November 21, 1818: Cahaba, located at the confluence of the Alabama and Cahaba Rivers, is designated by the territorial legislature as Alabama’s state capital. Huntsville would serve for a short time as the temporary capital. The selection of Cahaba was a victory for the Coosa/Alabama River contingent, which won-out over a Tennessee/Tombigbee Rivers alliance group that wanted to place the capital at Tuscaloosa. The power struggle would continue between the two sections of the state; in 1826 the capital was moved to Tuscaloosa, but in 1847 it was moved to the Alabama River at Montgomery.

November 22, 1989: Kathryn Thornton, a native of Montgomery and graduate of Auburn University, becomes the first woman to fly on a military space mission on the Space Shuttle Discovery. Thornton became the second woman to walk in space in 1992. Dr. Thornton retired from NASA in 1996 to join the faculty of the University of Virginia.

November 24, 1869: By joint resolution of the legislature, Alabama ratifies the Fifteenth Amendment to the U.S. Constitution. The amendment guaranteed the right to vote to blacks, including former slaves.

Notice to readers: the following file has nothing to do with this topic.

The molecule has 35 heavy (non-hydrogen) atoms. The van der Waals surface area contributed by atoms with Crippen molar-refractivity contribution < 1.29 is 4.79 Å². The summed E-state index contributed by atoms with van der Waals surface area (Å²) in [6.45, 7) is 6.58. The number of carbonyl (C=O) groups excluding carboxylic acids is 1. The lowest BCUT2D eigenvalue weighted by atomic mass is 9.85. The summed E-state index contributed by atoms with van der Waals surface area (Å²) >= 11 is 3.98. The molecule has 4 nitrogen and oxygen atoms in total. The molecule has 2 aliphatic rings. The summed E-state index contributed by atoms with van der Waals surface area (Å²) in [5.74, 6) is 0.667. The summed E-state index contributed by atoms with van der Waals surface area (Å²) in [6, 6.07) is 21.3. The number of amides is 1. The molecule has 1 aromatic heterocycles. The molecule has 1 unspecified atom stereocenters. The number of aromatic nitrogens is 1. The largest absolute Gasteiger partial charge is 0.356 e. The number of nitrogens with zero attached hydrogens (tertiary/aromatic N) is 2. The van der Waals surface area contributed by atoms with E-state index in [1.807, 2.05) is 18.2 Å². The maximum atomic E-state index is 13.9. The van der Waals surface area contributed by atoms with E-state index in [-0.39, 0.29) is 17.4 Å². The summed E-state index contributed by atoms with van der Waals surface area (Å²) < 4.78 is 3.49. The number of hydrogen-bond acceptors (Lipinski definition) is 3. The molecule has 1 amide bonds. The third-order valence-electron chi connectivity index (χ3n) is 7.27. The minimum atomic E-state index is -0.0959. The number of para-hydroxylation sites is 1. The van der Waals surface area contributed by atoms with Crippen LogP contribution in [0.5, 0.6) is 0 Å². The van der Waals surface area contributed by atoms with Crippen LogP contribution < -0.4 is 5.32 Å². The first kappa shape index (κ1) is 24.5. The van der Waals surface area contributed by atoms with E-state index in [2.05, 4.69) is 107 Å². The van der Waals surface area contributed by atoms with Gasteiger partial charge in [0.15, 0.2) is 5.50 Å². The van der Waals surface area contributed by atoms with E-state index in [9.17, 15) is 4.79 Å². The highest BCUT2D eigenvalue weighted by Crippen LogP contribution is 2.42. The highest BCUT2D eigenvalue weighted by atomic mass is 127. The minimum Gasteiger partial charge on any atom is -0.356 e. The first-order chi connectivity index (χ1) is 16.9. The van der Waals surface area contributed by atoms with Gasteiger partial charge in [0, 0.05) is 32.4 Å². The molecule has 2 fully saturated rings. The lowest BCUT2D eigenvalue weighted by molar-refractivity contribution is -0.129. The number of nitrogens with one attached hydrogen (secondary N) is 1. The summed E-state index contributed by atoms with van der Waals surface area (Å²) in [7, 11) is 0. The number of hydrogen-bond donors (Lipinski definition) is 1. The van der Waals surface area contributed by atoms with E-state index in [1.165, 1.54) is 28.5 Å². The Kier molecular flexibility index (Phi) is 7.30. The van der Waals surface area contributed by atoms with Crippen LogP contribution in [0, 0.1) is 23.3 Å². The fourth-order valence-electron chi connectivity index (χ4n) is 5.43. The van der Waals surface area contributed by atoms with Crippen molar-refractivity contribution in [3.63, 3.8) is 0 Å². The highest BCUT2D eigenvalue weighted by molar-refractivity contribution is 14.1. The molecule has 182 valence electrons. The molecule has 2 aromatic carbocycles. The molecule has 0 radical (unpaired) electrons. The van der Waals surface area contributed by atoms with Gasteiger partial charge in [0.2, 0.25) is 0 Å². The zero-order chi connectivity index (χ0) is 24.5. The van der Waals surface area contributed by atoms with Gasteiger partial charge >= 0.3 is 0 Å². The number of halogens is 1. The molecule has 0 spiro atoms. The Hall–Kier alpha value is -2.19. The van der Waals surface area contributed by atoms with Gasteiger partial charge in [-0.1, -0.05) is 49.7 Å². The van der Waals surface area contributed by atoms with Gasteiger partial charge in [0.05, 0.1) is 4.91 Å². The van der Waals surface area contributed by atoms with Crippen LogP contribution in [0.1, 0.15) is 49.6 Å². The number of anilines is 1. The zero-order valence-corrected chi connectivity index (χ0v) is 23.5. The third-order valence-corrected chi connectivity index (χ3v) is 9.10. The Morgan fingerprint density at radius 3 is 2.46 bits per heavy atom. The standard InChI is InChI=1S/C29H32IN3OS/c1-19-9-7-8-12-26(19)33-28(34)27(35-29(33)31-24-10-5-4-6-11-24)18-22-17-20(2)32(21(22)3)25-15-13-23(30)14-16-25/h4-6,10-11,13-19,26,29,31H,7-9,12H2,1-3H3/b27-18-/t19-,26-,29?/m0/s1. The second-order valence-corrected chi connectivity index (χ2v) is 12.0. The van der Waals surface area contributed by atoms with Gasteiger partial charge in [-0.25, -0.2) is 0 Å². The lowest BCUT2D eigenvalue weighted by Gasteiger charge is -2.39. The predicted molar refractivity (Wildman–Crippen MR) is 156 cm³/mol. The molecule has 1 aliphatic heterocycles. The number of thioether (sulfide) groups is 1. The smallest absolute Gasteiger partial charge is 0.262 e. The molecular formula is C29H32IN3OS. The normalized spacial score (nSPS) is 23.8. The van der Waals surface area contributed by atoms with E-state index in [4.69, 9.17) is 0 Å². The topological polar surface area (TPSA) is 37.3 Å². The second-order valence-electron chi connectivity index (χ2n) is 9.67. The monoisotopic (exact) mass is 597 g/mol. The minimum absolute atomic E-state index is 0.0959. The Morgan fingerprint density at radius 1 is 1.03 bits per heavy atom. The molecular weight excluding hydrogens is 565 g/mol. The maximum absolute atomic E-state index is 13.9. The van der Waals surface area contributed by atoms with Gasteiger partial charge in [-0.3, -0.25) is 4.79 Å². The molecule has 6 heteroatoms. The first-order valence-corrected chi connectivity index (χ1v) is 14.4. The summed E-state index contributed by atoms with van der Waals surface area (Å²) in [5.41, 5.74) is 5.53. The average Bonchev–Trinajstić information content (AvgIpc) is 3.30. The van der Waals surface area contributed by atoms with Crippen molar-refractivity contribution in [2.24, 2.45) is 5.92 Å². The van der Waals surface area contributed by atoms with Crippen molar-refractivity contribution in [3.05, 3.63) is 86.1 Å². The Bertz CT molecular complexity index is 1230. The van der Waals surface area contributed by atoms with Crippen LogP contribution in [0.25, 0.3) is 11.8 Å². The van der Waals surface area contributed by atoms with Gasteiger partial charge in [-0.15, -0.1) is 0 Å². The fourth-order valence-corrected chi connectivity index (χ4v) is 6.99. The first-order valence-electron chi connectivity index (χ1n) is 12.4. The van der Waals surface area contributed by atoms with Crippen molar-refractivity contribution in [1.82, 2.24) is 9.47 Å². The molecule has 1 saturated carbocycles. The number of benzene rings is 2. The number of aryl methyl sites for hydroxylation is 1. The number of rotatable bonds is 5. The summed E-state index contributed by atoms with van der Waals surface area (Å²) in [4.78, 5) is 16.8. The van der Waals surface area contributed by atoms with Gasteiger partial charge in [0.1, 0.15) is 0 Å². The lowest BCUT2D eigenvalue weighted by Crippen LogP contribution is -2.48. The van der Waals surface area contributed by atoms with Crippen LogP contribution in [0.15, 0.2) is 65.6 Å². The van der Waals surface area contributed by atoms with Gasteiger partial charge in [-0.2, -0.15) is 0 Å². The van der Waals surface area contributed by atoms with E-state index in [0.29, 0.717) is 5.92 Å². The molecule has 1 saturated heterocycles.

November 24, 1874: George Smith Houston, a Democrat, is inaugurated governor, signaling the end of Reconstruction in Alabama. In addition to defeating the incumbent Republican governor, Democrats won control of the state legislature, leading them to claim “redemption” for Alabamians from the rule of “carpetbaggers” and “scalawags.” It would be more than 100 years before another Republican would be elected governor of Alabama.

November 29, 1902: The New York Medical Record publishes an account of Dr. Luther Leonidas Hill performing the first open heart surgery in the western hemisphere when he sutured a knife wound in a young boy’s heart. Dr. Hill was the father of Alabama politician and U.S. senator Lister Hill.

November 30, 1954: A meteorite weighing eight and one-half pounds crashes into Ann Hodges of Sylacauga as she rests on her living room couch. The event gave Hodges a severely bruised hip and instant celebrity status. The meteorite, the first one known to have caused injury to a human, is housed at the Alabama Museum of Natural History in Tuscaloosa.